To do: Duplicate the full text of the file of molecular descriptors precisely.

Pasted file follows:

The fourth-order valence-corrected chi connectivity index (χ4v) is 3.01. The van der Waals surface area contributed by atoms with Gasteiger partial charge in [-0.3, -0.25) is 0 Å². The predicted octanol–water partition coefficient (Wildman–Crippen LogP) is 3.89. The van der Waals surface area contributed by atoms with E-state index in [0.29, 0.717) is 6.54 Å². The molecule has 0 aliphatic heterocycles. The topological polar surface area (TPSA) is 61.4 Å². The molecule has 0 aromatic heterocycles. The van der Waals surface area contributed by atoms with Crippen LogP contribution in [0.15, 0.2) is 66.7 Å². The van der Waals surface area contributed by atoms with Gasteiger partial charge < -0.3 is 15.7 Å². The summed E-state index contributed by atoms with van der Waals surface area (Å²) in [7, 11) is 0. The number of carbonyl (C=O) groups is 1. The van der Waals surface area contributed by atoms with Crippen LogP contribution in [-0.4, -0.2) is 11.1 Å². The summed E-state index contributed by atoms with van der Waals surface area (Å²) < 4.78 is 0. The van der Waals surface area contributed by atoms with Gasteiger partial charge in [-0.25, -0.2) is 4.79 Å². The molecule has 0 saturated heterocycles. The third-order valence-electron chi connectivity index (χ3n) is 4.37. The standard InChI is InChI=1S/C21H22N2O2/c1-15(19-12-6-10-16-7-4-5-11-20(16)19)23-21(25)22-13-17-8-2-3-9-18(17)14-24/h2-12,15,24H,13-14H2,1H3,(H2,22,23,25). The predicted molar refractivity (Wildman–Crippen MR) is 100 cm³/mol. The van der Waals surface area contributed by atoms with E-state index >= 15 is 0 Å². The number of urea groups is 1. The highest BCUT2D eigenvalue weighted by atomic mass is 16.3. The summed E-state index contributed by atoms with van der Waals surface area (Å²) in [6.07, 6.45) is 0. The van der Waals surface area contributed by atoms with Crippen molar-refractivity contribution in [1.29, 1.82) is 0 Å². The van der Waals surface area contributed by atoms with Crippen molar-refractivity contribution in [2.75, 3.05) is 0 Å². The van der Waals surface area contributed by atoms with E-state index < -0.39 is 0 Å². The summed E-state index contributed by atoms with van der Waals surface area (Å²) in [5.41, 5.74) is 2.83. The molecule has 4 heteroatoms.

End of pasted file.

The fourth-order valence-corrected chi connectivity index (χ4v) is 3.01. The van der Waals surface area contributed by atoms with Gasteiger partial charge in [-0.3, -0.25) is 0 Å². The predicted octanol–water partition coefficient (Wildman–Crippen LogP) is 3.89. The van der Waals surface area contributed by atoms with E-state index in [0.29, 0.717) is 6.54 Å². The molecule has 0 aliphatic heterocycles. The topological polar surface area (TPSA) is 61.4 Å². The molecule has 0 aromatic heterocycles. The van der Waals surface area contributed by atoms with Crippen LogP contribution in [0.15, 0.2) is 66.7 Å². The van der Waals surface area contributed by atoms with Gasteiger partial charge < -0.3 is 15.7 Å². The summed E-state index contributed by atoms with van der Waals surface area (Å²) in [7, 11) is 0. The number of carbonyl (C=O) groups is 1. The van der Waals surface area contributed by atoms with Crippen LogP contribution in [-0.4, -0.2) is 11.1 Å². The summed E-state index contributed by atoms with van der Waals surface area (Å²) < 4.78 is 0. The van der Waals surface area contributed by atoms with Gasteiger partial charge in [-0.25, -0.2) is 4.79 Å². The molecule has 0 saturated heterocycles. The third-order valence-electron chi connectivity index (χ3n) is 4.37. The standard InChI is InChI=1S/C21H22N2O2/c1-15(19-12-6-10-16-7-4-5-11-20(16)19)23-21(25)22-13-17-8-2-3-9-18(17)14-24/h2-12,15,24H,13-14H2,1H3,(H2,22,23,25). The predicted molar refractivity (Wildman–Crippen MR) is 100 cm³/mol. The van der Waals surface area contributed by atoms with E-state index >= 15 is 0 Å². The number of urea groups is 1. The highest BCUT2D eigenvalue weighted by atomic mass is 16.3. The summed E-state index contributed by atoms with van der Waals surface area (Å²) in [6.07, 6.45) is 0. The van der Waals surface area contributed by atoms with Crippen molar-refractivity contribution in [1.29, 1.82) is 0 Å². The van der Waals surface area contributed by atoms with Crippen molar-refractivity contribution in [2.75, 3.05) is 0 Å². The van der Waals surface area contributed by atoms with E-state index < -0.39 is 0 Å². The summed E-state index contributed by atoms with van der Waals surface area (Å²) in [5.41, 5.74) is 2.83. The molecule has 4 heteroatoms.